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Blood clots are gel-like clumps of blood. They are beneficial when they form in response to an injury or a cut, plugging the injured blood vessel, which stops bleeding. Some blood clots form inside your veins without a good reason and don't dissolve naturally. These may require medical attention if found in your legs (thrombosis) or more critical locations, such as your lungs (embolism) and brain (stroke).
Deep vein thrombosis (DVT) occurs when a blood clot forms in one of the deep veins of your body, usually in your legs, but sometimes in your arm. The signs and symptoms of a DVT include:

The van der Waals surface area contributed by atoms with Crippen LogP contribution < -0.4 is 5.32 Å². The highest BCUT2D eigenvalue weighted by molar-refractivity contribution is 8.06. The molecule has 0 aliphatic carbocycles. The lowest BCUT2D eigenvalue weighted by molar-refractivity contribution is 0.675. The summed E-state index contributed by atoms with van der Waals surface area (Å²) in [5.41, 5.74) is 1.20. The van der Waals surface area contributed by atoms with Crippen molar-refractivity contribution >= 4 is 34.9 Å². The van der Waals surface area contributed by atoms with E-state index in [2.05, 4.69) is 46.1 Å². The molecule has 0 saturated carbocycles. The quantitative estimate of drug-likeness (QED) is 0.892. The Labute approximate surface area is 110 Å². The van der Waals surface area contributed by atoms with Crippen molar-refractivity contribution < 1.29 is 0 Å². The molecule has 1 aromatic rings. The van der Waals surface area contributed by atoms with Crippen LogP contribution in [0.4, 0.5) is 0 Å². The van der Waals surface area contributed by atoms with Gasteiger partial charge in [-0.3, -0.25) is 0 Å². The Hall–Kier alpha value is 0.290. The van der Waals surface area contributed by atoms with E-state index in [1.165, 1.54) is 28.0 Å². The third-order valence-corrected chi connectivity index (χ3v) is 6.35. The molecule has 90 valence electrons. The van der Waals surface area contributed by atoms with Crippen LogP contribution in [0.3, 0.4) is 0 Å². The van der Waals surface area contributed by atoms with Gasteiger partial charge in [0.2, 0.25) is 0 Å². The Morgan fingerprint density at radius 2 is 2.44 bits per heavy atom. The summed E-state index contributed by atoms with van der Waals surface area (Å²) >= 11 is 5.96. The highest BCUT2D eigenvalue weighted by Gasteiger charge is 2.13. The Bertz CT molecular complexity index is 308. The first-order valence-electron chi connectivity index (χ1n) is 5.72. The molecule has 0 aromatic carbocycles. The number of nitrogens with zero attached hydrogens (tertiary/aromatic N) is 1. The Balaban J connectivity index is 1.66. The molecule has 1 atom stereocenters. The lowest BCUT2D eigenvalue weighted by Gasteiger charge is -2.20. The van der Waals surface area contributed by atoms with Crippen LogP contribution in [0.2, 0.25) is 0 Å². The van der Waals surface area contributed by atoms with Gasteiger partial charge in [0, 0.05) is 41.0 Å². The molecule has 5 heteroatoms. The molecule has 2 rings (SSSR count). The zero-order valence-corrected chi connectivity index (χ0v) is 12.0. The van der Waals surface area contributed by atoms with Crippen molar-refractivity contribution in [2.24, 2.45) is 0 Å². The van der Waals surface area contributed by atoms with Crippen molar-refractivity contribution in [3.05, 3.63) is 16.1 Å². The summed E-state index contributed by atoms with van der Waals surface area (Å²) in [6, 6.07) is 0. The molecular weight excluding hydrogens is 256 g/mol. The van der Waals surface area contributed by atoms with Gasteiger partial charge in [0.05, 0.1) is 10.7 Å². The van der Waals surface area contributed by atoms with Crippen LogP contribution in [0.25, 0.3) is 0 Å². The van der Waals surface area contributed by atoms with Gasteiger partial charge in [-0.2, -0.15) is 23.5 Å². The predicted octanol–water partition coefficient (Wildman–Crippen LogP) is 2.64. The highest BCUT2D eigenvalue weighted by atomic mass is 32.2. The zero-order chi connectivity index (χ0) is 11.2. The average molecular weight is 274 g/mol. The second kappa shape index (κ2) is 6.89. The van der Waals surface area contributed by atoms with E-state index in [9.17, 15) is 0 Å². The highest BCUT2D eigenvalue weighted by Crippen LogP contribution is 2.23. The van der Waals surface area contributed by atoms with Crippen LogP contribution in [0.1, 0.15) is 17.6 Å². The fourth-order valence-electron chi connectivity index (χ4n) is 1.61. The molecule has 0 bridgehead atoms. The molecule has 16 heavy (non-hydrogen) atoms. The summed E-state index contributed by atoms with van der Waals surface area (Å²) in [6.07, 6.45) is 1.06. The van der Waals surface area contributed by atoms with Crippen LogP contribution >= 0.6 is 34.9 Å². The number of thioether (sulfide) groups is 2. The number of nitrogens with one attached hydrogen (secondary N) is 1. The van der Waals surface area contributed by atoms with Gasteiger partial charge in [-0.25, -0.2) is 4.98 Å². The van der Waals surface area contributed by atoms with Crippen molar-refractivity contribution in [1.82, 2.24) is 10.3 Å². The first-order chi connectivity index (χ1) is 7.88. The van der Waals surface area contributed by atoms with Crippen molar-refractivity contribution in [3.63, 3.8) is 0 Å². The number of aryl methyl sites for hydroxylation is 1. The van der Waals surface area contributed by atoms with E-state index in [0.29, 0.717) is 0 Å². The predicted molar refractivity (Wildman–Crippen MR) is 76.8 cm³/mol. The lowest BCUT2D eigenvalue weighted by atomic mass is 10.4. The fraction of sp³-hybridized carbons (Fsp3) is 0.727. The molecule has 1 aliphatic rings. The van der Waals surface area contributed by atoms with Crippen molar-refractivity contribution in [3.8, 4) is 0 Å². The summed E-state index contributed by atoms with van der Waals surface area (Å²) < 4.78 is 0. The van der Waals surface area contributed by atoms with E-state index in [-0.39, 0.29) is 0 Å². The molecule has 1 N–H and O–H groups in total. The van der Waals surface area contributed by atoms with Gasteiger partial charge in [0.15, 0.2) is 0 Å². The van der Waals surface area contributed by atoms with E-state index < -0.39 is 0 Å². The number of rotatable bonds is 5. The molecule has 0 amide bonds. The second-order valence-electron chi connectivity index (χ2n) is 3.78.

Clots can break off from a DVT and travel to the lung, causing a pulmonary embolism (PE), which can be fatal. The signs and symptoms of a PE include:
Complete medical history and physical examination.
When doctors detect a blood clot, particularly a DVT, the goal in treatment is to prevent the blood clot from getting larger or breaking loose. Treatment can reduce your chances of developing more blood clots in the future.
Treatment depends on where the blood clot is and how likely it is to harm you.